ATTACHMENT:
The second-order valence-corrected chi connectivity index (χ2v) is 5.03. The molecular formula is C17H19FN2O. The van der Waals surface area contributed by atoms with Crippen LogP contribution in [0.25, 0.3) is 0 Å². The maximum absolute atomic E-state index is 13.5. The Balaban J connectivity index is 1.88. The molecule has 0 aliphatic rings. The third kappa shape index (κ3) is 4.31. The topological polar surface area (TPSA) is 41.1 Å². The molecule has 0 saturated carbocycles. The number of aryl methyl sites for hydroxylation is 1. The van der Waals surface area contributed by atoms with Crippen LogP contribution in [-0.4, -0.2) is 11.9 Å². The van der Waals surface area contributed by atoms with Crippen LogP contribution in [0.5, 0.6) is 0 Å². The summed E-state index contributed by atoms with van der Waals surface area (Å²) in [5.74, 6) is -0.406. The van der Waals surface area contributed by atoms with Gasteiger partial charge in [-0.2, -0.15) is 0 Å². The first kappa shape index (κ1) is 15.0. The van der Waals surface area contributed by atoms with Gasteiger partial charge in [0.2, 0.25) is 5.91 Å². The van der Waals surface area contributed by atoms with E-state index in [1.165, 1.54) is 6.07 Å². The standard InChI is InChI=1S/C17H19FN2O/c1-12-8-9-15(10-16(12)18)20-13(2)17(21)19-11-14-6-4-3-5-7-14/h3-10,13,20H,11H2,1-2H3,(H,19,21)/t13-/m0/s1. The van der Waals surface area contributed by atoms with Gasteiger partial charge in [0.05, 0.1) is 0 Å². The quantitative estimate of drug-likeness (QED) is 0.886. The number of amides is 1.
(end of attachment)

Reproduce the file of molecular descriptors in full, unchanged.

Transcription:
The second-order valence-corrected chi connectivity index (χ2v) is 5.03. The molecular formula is C17H19FN2O. The van der Waals surface area contributed by atoms with Crippen LogP contribution in [0.25, 0.3) is 0 Å². The maximum absolute atomic E-state index is 13.5. The Balaban J connectivity index is 1.88. The molecule has 0 aliphatic rings. The third kappa shape index (κ3) is 4.31. The topological polar surface area (TPSA) is 41.1 Å². The molecule has 0 saturated carbocycles. The number of aryl methyl sites for hydroxylation is 1. The van der Waals surface area contributed by atoms with Crippen LogP contribution in [-0.4, -0.2) is 11.9 Å². The van der Waals surface area contributed by atoms with Crippen LogP contribution in [0.5, 0.6) is 0 Å². The summed E-state index contributed by atoms with van der Waals surface area (Å²) in [5.74, 6) is -0.406. The van der Waals surface area contributed by atoms with Gasteiger partial charge in [-0.2, -0.15) is 0 Å². The first kappa shape index (κ1) is 15.0. The van der Waals surface area contributed by atoms with Gasteiger partial charge in [0.2, 0.25) is 5.91 Å². The van der Waals surface area contributed by atoms with E-state index in [1.165, 1.54) is 6.07 Å². The standard InChI is InChI=1S/C17H19FN2O/c1-12-8-9-15(10-16(12)18)20-13(2)17(21)19-11-14-6-4-3-5-7-14/h3-10,13,20H,11H2,1-2H3,(H,19,21)/t13-/m0/s1. The van der Waals surface area contributed by atoms with Gasteiger partial charge in [0.05, 0.1) is 0 Å². The quantitative estimate of drug-likeness (QED) is 0.886. The number of amides is 1.